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1. Overview

One of the most underrated code editors nowadays is Vim, due to misconceptions and its steep learning curve. In reality, Vim is one of the most powerful editors out there and has its own share of popularity among developers. It might look dry and intimidating at first, but in practice, Vim is highly customizable and feature-rich.

This code editor ships out many features that make it possible for programmers to expand its use. One of the tweaks that can be implemented to its view is visualizing the indent levels. This can be a very useful tweak when dealing with an indentation-based language like YAML or Python.

In this tutorial, we’ll discuss how to use Vim’s commands and plugins to display vertical indicators for every indentation level in deeply nested code.

2. Applying Vim Options

Before getting started with tweaking Vim to add indentation guide lines to its view, we should get acquainted with applying and setting Vim’s switches and options to get the desired behavior.

By adding options to our Vim’s configuration file (dotfile), we can apply special effects to every Vim session. If the dotfile is not already created, we can do that by creating a new file called “.vimrc” in the home directory:

$ touch ~/.vimrc

Now let’s open the dotfile with any text editor to add a simple Vim option for using an indent of three characters width:

set tabstop=3

After saving and quitting out the dotfile, tab characters will be 3 spaces wide when entered with the tab key.

However, in case we want to test out options without modifying the dotfile, we can always apply customization from the Vim command mode.

3. Using Built-in Settings

As mentioned in the previous section, the Vim dotfile (.vimrc) is used to configure the appearance and other functionality of the editor. This is possible using Vim’s own programming language, Vimscript.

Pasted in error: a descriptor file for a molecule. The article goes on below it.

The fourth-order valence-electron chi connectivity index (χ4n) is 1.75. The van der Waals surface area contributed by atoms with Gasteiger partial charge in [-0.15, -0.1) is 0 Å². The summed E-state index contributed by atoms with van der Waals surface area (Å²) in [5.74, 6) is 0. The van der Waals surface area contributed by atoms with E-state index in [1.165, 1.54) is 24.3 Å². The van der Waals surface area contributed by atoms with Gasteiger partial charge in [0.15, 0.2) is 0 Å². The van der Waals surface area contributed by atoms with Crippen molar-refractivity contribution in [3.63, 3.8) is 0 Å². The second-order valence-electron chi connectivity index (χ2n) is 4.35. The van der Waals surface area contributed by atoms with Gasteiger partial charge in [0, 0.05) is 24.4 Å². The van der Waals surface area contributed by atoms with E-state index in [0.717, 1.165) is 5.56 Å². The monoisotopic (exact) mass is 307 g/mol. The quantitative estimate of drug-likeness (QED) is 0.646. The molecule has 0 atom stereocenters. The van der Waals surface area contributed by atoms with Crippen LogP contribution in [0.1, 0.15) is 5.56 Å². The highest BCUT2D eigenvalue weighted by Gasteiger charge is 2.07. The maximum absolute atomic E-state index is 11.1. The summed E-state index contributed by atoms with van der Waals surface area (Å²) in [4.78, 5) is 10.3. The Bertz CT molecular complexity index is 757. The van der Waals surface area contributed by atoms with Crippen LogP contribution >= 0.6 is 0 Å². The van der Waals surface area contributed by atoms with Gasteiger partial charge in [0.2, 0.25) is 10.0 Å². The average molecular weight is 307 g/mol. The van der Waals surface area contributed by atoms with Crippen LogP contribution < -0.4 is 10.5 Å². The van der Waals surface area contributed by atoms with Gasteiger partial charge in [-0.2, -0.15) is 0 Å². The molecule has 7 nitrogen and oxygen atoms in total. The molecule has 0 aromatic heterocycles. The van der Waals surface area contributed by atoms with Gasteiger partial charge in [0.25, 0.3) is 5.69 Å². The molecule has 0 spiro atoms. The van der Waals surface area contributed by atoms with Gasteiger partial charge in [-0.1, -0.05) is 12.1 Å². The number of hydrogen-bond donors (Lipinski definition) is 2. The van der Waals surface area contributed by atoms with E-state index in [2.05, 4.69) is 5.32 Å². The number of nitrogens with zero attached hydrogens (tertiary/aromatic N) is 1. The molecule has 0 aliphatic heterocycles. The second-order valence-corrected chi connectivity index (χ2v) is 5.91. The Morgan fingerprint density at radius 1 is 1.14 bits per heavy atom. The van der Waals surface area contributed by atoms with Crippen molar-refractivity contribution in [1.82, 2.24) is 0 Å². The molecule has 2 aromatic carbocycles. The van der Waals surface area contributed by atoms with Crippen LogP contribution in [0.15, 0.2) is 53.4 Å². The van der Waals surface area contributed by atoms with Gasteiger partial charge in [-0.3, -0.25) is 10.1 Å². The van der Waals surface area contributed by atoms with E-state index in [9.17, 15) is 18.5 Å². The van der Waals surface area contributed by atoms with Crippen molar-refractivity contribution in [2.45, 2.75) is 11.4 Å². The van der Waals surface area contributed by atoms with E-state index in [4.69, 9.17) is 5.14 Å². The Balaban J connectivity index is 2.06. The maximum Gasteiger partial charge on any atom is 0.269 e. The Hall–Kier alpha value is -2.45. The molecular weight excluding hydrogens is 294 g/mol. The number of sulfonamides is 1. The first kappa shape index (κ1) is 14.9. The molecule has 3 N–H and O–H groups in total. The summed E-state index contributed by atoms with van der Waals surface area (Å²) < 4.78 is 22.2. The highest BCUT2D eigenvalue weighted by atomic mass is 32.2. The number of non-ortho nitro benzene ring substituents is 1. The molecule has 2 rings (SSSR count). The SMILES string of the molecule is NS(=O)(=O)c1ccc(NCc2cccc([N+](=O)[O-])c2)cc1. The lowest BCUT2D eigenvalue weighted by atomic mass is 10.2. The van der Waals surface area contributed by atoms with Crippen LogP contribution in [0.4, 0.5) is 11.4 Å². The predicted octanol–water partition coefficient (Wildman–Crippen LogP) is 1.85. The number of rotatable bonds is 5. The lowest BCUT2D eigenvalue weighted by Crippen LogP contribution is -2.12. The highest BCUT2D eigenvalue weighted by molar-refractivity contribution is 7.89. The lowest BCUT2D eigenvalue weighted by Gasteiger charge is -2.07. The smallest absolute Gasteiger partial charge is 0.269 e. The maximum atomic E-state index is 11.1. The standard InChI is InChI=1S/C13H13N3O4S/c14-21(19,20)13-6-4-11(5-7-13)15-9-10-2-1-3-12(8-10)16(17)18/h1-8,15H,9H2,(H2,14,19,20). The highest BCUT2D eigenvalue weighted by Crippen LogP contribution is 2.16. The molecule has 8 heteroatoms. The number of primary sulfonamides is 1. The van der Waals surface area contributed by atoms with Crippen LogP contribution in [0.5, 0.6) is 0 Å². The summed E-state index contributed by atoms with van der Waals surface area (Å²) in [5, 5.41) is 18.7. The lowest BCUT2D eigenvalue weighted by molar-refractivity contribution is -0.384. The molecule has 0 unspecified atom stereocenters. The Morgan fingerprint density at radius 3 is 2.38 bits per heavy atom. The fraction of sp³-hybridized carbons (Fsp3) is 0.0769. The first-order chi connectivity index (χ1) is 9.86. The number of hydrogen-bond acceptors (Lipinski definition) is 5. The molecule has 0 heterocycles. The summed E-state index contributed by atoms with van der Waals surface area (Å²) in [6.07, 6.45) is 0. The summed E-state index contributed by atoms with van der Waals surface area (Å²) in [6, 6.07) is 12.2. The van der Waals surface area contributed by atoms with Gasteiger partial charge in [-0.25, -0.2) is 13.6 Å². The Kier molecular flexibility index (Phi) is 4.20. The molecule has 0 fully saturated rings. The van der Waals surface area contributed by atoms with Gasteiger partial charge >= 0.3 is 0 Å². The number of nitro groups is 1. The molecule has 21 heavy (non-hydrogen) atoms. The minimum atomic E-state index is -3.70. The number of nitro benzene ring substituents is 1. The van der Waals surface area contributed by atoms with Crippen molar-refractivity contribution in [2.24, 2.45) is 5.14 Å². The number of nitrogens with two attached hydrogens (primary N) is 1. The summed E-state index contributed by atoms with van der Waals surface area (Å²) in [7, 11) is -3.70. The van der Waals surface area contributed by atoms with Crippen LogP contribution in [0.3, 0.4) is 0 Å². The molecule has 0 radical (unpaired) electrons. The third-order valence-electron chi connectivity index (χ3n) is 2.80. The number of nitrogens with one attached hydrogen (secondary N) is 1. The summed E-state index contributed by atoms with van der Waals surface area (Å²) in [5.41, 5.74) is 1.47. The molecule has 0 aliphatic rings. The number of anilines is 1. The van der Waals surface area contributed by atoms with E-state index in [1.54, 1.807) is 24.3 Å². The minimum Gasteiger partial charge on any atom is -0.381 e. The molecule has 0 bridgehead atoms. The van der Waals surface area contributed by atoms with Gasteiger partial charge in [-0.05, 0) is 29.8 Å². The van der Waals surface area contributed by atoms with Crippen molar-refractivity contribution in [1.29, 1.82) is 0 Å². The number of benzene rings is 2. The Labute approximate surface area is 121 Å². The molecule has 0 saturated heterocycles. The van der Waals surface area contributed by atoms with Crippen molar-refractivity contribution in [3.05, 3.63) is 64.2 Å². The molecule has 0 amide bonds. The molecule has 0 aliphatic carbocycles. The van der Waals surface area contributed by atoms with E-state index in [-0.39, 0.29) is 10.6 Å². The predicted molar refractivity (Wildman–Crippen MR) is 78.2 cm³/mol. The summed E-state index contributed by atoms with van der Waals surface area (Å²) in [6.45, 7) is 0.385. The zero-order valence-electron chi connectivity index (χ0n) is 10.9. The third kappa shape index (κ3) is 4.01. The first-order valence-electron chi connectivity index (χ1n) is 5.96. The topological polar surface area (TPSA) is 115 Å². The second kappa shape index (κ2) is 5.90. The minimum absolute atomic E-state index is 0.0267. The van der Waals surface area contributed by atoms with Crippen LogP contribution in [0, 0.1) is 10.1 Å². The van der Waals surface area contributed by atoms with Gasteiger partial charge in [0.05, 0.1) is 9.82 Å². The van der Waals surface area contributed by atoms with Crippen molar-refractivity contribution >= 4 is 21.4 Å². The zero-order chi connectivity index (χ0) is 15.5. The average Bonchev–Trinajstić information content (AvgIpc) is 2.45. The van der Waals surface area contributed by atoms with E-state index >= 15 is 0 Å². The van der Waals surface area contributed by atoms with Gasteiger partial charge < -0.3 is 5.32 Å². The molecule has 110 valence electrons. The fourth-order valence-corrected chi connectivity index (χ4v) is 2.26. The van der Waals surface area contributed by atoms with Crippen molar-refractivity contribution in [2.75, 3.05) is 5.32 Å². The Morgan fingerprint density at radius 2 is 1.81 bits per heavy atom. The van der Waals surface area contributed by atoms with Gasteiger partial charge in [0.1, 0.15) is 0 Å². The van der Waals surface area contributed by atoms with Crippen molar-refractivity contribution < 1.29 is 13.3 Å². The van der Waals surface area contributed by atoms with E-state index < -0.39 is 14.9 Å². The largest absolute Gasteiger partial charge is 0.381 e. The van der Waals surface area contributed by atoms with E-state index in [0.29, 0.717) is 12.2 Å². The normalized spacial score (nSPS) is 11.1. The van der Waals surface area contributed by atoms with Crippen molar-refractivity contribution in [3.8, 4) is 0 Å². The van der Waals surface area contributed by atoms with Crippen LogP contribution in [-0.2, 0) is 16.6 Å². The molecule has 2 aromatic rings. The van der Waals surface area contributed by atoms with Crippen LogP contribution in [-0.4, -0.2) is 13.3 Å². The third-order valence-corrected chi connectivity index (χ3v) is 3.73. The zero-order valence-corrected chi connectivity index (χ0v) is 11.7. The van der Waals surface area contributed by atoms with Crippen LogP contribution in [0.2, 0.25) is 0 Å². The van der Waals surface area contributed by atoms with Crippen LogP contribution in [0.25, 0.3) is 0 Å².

In this section, we’ll take a look at how to use and set Vim’s internal variables and switches to implement our own custom indentation guide lines.

3.1. Using Tabs as Indentations

Our first step in displaying visual indicators of tab indentations is to set the list Vim option to true. To achieve that, we should add the following to our dotfile:

set list

After enabling the list option, tab characters will be displayed as ^I (ctrl+i).

Moreover, we’ll have to add the listchar (lsc for short) option to modify its tab string setting. By doing so, we’ll be able to change the default behavior of the tab character to our liking:

set listchars=tab:\ \ ┊

As seen above, we used two spaces in front of the vertical character (┊) to fit our objective.

Now, let’s open a file that has some indentation-based code to check the new appearance:

def getExternalLinks(bs, excludeUrl):
  ┊externalLinks = []
  ┊for link in bs.find_all('a',{'href':re.compile('bouhannana')}):
  ┊if link.attrs['href'] is not None:
  ┊  ┊if link.attrs['href'] not in externalLinks:
  ┊  ┊  ┊externalLinks.append(link.attrs['href'])
return externalLinks

As we can notice above, Vim provided visual indicators of the indent level of each corresponding line.

3.2. Using Spaces as Indentations